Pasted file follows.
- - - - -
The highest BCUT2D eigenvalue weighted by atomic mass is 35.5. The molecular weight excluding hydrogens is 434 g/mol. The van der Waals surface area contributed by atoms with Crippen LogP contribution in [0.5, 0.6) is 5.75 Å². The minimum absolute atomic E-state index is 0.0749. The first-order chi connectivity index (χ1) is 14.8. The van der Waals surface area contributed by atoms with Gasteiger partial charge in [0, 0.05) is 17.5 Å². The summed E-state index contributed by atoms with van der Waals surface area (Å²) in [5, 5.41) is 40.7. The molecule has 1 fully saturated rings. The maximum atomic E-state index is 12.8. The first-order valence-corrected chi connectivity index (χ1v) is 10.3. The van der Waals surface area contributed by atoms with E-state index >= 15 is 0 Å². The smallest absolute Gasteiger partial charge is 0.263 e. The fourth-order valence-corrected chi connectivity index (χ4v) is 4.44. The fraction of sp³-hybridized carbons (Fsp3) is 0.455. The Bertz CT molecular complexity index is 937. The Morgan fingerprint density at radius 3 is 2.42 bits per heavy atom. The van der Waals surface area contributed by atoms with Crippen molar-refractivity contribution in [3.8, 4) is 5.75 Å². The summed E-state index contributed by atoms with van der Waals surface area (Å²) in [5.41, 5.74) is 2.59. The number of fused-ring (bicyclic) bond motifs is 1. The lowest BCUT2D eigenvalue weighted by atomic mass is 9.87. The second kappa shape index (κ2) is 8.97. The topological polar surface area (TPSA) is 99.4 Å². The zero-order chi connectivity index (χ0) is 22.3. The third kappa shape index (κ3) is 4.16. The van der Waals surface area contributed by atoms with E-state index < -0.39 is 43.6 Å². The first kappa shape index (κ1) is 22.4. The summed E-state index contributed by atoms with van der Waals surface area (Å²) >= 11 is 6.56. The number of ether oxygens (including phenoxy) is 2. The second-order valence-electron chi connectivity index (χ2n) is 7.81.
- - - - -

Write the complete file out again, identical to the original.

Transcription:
The highest BCUT2D eigenvalue weighted by atomic mass is 35.5. The molecular weight excluding hydrogens is 434 g/mol. The van der Waals surface area contributed by atoms with Crippen LogP contribution in [0.5, 0.6) is 5.75 Å². The minimum absolute atomic E-state index is 0.0749. The first-order chi connectivity index (χ1) is 14.8. The van der Waals surface area contributed by atoms with Gasteiger partial charge in [0, 0.05) is 17.5 Å². The summed E-state index contributed by atoms with van der Waals surface area (Å²) in [5, 5.41) is 40.7. The molecule has 1 fully saturated rings. The maximum atomic E-state index is 12.8. The first-order valence-corrected chi connectivity index (χ1v) is 10.3. The van der Waals surface area contributed by atoms with E-state index >= 15 is 0 Å². The smallest absolute Gasteiger partial charge is 0.263 e. The fourth-order valence-corrected chi connectivity index (χ4v) is 4.44. The fraction of sp³-hybridized carbons (Fsp3) is 0.455. The Bertz CT molecular complexity index is 937. The Morgan fingerprint density at radius 3 is 2.42 bits per heavy atom. The van der Waals surface area contributed by atoms with Crippen molar-refractivity contribution in [3.8, 4) is 5.75 Å². The summed E-state index contributed by atoms with van der Waals surface area (Å²) in [5.41, 5.74) is 2.59. The number of fused-ring (bicyclic) bond motifs is 1. The lowest BCUT2D eigenvalue weighted by atomic mass is 9.87. The second kappa shape index (κ2) is 8.97. The topological polar surface area (TPSA) is 99.4 Å². The zero-order chi connectivity index (χ0) is 22.3. The third kappa shape index (κ3) is 4.16. The van der Waals surface area contributed by atoms with E-state index < -0.39 is 43.6 Å². The first kappa shape index (κ1) is 22.4. The summed E-state index contributed by atoms with van der Waals surface area (Å²) >= 11 is 6.56. The number of ether oxygens (including phenoxy) is 2. The second-order valence-electron chi connectivity index (χ2n) is 7.81.